Image: First Solar.
The solar industry is slowly but steadily revolutionizing everything we know about energy. It's making energy production at home possible, allowing businesses to utilize previously untapped rooftop space to lower costs, and even making it possible to power impoverished regions without grid access around the world.
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In the last decade, the industry has gone from a pipedream to a significant player in energy and the growth isn't close to stopping.
Source: GTM Research.
But for all the success the solar industry has had building projects it's still a wasteland of failed companies. Solyndra, Evergreen Solar, Energy Conversion Devices, Q-Cells, and Suntech Power are just a few of the names that were once hot for investors but flamed out in dramatic fashion.
One problem in solar is that too many investors look for growth when they should be looking for companies building a profitable business on a solid balance sheet. But that's a boring way to look at solar, so investors tend to overlook the companies that are building solar companies the "right way" on fundamentals. Here's why mundane aspects like balance sheets and income statements shouldn't go overlooked.
Growth is a red herring One thing a lot of investors look for in solar energy is growth, particularly in yieldcos. Growth is great, but you have to ask what that growth is worth? If you're growing unprofitably and adding debt in the process then you're on a slippery slope to bankruptcy, as the companies above can attest.
Today, I'd like to look at four companies who have taken very different approaches to growth and debt in the past decade with differing results. Yingli Green Energyadded billions of dollars in debt (mostly short-term) to pay for manufacturing expansion through 2012. The result was that it became the biggest solar manufacturer in the world, but like the company that previously held that title (Suntech Power) Yingli Green Energy is now teetering on the brink of collapse.
SunEdison , who is a favorite of hedge funds because of its growth, has added billions in debt in the last year alone, all in an effort to expand. It's now the largest renewable energy developer in the world, but it is losing hundreds of millions of dollars quarter after quarter. It's a market darling today but will that last? And can SunEdison ever turn a profit with over $9 billion in debt?
Meanwhile, First Solar and SunPower have been quietly maintaining stable balance sheets and developing differentiated technology that gives them a competitive advantage long-term. They haven't been growing, but they've been biding their time as others rise and fall around them. Quietly, they're building companies that are built to last in solar energy and it's no coincidence that they combined to form the 8point3 Energy Partnersyieldco recently.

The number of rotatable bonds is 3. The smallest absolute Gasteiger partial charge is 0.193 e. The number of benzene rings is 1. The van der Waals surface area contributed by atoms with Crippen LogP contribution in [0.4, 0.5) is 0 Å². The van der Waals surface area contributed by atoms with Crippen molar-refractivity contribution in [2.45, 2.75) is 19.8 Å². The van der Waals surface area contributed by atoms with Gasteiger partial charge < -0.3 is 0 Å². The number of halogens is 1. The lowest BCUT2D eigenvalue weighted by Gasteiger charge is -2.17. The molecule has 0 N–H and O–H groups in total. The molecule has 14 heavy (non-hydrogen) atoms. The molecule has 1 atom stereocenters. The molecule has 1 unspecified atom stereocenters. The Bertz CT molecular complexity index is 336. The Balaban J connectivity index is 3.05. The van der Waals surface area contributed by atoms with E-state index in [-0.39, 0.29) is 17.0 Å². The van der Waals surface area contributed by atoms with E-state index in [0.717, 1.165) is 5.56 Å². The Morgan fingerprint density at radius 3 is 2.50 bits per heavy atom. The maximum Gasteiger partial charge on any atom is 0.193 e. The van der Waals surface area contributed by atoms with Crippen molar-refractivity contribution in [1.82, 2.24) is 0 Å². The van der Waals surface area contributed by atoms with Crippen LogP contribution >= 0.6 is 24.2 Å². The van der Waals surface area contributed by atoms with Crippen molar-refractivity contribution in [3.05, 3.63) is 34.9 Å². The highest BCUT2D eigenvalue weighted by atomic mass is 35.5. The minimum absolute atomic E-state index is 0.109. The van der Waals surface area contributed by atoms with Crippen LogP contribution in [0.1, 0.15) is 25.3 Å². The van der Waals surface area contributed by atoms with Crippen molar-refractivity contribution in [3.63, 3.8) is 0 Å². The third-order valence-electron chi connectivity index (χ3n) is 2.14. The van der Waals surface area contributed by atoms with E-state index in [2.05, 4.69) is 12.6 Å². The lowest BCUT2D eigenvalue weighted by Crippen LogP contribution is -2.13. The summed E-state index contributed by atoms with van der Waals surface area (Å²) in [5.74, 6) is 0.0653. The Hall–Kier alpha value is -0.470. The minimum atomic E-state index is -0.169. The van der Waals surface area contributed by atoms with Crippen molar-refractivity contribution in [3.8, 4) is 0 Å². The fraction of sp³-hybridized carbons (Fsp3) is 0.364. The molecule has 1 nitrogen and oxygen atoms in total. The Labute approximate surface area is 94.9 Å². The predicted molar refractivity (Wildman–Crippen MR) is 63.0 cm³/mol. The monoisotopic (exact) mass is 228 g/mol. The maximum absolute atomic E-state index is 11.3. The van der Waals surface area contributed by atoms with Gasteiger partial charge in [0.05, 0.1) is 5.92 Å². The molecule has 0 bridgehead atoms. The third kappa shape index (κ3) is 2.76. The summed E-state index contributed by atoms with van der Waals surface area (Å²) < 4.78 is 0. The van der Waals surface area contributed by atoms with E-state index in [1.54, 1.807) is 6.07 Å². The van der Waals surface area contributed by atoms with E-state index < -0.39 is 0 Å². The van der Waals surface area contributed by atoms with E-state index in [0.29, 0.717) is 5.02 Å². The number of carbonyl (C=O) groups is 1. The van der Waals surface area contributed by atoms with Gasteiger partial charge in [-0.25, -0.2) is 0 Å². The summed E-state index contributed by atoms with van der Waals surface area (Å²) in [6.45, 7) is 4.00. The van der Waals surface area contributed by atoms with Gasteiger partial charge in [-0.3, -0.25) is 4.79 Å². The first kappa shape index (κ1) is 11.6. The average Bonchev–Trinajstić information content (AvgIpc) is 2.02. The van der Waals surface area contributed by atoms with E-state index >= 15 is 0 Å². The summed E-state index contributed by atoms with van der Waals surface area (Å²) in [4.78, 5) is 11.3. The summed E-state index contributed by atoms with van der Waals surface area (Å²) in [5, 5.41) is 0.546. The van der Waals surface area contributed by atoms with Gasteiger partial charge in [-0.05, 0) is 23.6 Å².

Given the debt picture I outlined above, it may surprise you to find out that Yingli Green Energy and SunEdison are the only two of these four companies who are losing money. Yes, they're sitting on billions of dollars in debt and they can't even make a profit. Meanwhile, SunPower and First Solar, despite storing projects on their balance sheets in the past year, are making money and will likely continue to for the foreseeable future.
I'll note that in the case of SunEdison the net income figure doesn't tell the whole story because it recorded losses on its silicon business and its consolidation of TerraForm Power doesn't allow for instant revenue recognition when projects are pushed down to the yieldco, but the losses on top of the debt load should be alarming nonetheless.
Another way to frame SunEdison's business would be through cash flow from operations and even that doesn't look good either. That's why management and investors talk about growth. Because there aren't profits to point to.
Why these charts are dangerous for investors Long-term, solar energy should be a business that companies can make money in and that's the problem I see with too many solar companies today. They lose money in an effort to grow without a plan to turn a profit long-term. It's a strategy taken by many companies before in solar and many of those companies eventually went bankrupt.
Companies like SunEdison are already working with razor thin margins and as the cost of panels and systems fall there will be even less margin from revenue to pay for debt and if interest rates rise debt problems could be exacerbated. Growth might be a sexy topic for investors, particularly in solar, but if you're relying on debt to fund your operations there's a risk that debt markets will eventually cut you off. That's what happened to Suntech Power, Solyndra, Evergreen Solar, and many others.
Be careful what you with for in solar. Before thinking that the latest hot growth stock is the best investment keep in mind that eventually companies have to make money. The companies who have lasted long-term -- First Solar and SunPower -- may not be growth phenoms but they're profitable. That's something everyone should grow to appreciate in solar energy.
The article The Key to Unlocking Value in Solar Energy originally appeared on Fool.com.
Travis Hoium owns shares of SunPower. The Motley Fool has no position in any of the stocks mentioned. Try any of our Foolish newsletter services free for 30 days. We Fools may not all hold the same opinions, but we all believe that considering a diverse range of insights makes us better investors. The Motley Fool has a disclosure policy.
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